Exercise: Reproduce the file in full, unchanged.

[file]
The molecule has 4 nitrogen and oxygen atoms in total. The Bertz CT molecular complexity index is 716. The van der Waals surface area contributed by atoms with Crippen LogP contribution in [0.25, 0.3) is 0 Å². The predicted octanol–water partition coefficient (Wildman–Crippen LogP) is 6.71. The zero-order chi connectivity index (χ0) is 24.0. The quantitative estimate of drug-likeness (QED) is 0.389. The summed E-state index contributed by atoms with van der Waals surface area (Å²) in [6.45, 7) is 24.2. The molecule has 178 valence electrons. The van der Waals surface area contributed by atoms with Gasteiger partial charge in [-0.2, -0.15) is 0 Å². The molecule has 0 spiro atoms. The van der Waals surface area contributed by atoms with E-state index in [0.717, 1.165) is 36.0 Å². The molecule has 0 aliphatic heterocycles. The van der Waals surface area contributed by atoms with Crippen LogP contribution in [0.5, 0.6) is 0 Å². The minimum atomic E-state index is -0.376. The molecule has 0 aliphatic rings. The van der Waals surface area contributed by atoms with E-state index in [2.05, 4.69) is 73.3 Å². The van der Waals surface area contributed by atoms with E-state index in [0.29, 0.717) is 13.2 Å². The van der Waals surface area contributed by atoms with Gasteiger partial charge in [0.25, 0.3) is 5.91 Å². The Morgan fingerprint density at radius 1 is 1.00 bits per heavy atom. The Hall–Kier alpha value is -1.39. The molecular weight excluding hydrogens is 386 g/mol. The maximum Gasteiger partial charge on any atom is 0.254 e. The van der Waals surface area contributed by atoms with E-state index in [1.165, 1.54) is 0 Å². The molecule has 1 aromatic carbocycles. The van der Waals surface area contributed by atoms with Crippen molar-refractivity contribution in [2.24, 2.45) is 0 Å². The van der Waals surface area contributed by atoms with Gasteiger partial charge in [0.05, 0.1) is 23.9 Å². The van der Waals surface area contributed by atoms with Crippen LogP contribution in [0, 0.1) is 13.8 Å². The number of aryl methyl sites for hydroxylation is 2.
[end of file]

The molecule has 4 nitrogen and oxygen atoms in total. The Bertz CT molecular complexity index is 716. The van der Waals surface area contributed by atoms with Crippen LogP contribution in [0.25, 0.3) is 0 Å². The predicted octanol–water partition coefficient (Wildman–Crippen LogP) is 6.71. The zero-order chi connectivity index (χ0) is 24.0. The quantitative estimate of drug-likeness (QED) is 0.389. The summed E-state index contributed by atoms with van der Waals surface area (Å²) in [6.45, 7) is 24.2. The molecule has 178 valence electrons. The van der Waals surface area contributed by atoms with Gasteiger partial charge in [-0.2, -0.15) is 0 Å². The molecule has 0 spiro atoms. The van der Waals surface area contributed by atoms with E-state index in [0.717, 1.165) is 36.0 Å². The molecule has 0 aliphatic heterocycles. The van der Waals surface area contributed by atoms with Crippen LogP contribution in [0.5, 0.6) is 0 Å². The minimum atomic E-state index is -0.376. The molecule has 0 aliphatic rings. The van der Waals surface area contributed by atoms with E-state index in [2.05, 4.69) is 73.3 Å². The van der Waals surface area contributed by atoms with E-state index in [0.29, 0.717) is 13.2 Å². The van der Waals surface area contributed by atoms with Gasteiger partial charge in [0.25, 0.3) is 5.91 Å². The Morgan fingerprint density at radius 1 is 1.00 bits per heavy atom. The Hall–Kier alpha value is -1.39. The molecular weight excluding hydrogens is 386 g/mol. The maximum Gasteiger partial charge on any atom is 0.254 e. The van der Waals surface area contributed by atoms with E-state index in [1.165, 1.54) is 0 Å². The molecule has 1 aromatic carbocycles. The van der Waals surface area contributed by atoms with Crippen molar-refractivity contribution in [2.24, 2.45) is 0 Å². The van der Waals surface area contributed by atoms with Gasteiger partial charge in [0.05, 0.1) is 23.9 Å². The van der Waals surface area contributed by atoms with Crippen LogP contribution in [0, 0.1) is 13.8 Å². The number of aryl methyl sites for hydroxylation is 2.